By Menchu Aquino Sarmiento

Movie Review
Directed by Pam Miras

PAM MIRAS’s psychologically complex film Medusae draws upon women as mothers and creators, riven by the demands of raising children and working for a living. There is a painful absurdity in the double bind which the mother Alpha (Desiree del Valle) and child Luny (Carl Palaganas) find themselves in. Their names have the just-so silliness of fairy tale or fabulary characters. This film is not meant to be real the way real life supposedly is.

The boy Luny, was named for Luneta where his mother met his father Joe (as in any old Joe?). He is an albino but instead of being an anak araw, his name evokes moon-inspired lunacy as in Looney. His “real” mother is Alpha and the shadowy other mother is Alpha’s old acquaintance “Beth” (also played by Del Valle). Put them together and you get Alpha-Beth. “Serioso ka?” Luny remarks. He doesn’t grant his sole parent, his mother, the honorific “po.”

Their love-hate simmers below the surface but occasionally Luny, as a mouthy teenager, can burn. His fascination with the non-human reproduction of primitive marine creatures might allude to his own fatherless state but the character’s delivery is mechanical and flat, hence one does not feel his pain.

Alpha locks up her wayward son inside their house to avoid losing him. The story requires him to be covered with jellyfish stings, a fitting comeuppance perhaps, for his habitual disrespect. Unlike the helpless preschooler in Jennifer Kent’s The Babadook (2014), another conflicted mother-child situation, Luny is old enough to choose which buttons to push to set his mother off, so he elicits little sympathy. Del Valle may also be too young and inexperienced for the complex roles of the two mothers who have had their share of suffering and loss.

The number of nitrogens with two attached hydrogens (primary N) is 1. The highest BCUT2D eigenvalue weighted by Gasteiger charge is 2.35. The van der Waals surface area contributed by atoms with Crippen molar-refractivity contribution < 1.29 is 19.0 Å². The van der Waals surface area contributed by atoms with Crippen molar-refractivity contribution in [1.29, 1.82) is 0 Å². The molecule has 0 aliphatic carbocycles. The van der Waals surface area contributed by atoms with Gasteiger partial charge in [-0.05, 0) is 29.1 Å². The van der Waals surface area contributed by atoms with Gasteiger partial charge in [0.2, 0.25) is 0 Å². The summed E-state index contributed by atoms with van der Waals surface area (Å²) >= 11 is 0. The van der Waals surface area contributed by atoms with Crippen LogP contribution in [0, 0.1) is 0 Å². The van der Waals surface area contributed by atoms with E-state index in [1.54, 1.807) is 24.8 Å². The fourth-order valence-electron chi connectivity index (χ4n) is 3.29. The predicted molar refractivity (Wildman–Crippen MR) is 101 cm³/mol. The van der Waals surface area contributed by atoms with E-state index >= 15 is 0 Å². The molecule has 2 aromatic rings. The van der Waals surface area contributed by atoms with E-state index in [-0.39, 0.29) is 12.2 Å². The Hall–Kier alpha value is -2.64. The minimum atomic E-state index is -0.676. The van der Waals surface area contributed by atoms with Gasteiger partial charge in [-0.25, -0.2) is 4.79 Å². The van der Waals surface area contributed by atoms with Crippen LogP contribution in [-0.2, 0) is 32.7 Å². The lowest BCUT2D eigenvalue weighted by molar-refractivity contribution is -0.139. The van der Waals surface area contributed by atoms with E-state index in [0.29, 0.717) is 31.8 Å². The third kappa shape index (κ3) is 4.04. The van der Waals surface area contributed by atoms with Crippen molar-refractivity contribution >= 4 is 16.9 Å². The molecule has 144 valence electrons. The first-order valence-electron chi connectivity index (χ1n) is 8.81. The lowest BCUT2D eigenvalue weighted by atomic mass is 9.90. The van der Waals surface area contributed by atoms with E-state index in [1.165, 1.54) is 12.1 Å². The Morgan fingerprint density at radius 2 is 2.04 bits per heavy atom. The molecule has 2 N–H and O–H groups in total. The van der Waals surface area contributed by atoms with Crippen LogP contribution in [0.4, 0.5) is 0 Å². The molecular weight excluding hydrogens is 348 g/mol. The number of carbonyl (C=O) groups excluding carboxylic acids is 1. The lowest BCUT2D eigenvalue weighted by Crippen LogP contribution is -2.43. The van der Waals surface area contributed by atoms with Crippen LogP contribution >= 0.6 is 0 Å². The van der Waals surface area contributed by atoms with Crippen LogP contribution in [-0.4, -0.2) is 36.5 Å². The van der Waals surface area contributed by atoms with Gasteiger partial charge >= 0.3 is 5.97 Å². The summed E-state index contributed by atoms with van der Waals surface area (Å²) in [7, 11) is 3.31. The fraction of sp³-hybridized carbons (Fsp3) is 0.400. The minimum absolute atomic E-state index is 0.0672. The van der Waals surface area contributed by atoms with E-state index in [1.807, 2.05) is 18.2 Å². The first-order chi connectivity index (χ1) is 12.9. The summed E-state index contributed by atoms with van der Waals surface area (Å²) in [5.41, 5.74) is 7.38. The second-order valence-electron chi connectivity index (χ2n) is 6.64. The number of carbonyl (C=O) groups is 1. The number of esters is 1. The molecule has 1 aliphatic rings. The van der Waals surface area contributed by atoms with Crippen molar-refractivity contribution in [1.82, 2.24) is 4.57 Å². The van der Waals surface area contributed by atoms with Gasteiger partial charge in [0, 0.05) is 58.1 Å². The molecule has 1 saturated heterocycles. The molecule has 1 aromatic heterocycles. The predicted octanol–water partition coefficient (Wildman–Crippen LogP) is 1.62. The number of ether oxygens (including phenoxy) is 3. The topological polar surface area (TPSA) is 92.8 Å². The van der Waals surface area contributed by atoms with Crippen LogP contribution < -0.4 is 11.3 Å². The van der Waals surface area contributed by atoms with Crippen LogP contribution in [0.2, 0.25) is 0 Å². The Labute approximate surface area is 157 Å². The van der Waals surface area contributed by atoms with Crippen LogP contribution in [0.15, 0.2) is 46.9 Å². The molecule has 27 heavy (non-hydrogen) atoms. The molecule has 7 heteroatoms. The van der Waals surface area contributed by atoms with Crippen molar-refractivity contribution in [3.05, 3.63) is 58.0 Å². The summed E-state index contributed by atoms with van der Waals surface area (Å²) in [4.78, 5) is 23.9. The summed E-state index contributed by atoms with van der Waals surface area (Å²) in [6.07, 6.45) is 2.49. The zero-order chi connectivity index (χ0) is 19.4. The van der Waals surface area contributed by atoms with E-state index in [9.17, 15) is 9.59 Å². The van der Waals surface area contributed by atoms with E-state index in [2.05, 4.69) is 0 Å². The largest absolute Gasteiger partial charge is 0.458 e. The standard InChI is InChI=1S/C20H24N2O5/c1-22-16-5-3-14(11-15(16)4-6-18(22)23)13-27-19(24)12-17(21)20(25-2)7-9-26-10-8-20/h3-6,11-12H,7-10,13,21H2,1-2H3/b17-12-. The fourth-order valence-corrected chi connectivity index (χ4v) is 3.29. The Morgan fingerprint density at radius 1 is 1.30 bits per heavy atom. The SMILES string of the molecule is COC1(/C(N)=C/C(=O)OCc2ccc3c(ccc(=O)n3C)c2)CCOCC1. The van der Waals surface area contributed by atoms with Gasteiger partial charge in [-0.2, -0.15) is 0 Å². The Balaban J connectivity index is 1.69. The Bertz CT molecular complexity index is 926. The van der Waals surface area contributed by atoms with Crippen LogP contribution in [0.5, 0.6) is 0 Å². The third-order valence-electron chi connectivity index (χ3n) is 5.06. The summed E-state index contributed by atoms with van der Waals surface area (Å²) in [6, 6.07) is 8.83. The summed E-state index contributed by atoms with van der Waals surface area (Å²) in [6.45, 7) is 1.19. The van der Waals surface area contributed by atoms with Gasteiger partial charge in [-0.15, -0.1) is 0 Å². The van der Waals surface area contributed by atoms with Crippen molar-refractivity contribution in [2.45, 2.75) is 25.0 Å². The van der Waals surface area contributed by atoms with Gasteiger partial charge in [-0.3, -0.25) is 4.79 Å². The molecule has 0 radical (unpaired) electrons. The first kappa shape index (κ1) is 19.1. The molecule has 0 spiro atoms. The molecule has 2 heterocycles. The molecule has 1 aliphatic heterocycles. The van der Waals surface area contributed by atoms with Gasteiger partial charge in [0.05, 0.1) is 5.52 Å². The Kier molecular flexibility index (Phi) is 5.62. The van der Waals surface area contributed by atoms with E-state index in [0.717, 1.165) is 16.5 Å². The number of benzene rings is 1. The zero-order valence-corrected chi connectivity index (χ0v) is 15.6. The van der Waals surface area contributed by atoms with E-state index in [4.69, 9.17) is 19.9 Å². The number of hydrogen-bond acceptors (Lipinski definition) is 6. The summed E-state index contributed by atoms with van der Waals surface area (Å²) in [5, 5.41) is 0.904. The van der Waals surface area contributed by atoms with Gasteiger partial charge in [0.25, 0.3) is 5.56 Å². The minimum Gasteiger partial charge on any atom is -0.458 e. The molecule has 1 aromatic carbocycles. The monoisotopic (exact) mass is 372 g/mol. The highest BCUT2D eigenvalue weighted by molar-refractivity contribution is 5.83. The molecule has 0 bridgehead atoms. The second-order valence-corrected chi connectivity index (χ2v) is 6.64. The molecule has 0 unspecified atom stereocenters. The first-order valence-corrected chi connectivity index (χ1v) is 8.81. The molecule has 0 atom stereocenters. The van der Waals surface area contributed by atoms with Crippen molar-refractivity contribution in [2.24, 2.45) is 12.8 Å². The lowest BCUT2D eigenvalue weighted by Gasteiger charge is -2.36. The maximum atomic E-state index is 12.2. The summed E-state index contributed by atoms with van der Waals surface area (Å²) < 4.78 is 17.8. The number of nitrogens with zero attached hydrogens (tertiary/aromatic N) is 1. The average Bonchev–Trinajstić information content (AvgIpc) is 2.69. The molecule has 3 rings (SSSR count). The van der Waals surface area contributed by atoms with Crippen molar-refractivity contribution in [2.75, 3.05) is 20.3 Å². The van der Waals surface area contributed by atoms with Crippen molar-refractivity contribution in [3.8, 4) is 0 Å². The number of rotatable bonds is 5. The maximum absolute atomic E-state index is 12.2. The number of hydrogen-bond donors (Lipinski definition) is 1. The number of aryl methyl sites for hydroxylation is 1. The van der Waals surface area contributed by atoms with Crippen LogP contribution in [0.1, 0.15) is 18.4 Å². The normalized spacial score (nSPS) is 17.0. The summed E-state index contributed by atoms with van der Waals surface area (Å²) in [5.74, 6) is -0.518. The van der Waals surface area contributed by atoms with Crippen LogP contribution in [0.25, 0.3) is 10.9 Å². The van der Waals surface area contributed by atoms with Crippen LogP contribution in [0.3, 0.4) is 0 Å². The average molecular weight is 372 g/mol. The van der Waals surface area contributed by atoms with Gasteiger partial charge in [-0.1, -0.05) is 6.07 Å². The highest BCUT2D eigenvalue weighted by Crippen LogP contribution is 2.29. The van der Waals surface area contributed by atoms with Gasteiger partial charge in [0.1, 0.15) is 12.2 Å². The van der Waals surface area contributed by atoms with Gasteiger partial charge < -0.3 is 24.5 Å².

The film features a film within a film. Alpha is shooting a documentary about an island where the myth of the baconaua serpent demands the sacrifice of a first born child to assure the fishermen’s bountiful catch. There is a faint echo of Robin Hardy’s The Wicker Man (1973) set on a remote Celtic island, where children are also sacrificed to ensure a bountiful harvest.

On this island, no one thinks of migrating to work in the cities or overseas. Anyway our culture is steeped in the Judaeo-Christian tradition where the loss of the first born is memorialized in the plague on Egypt, the almost sacrifice of Isaac by his father Abraham, Herod’s massacre of the innocents, and even the presumed death of Joseph who was Jacob’s first born with his beloved Rachel. Even the crucified Jesus was Mary’s first born.

Luny’s disappearance ultimately compels Alpha to seek him in the depths of the sea. In some languages, the words for mother and for the sea are the same. To find her son, the mother must also find herself.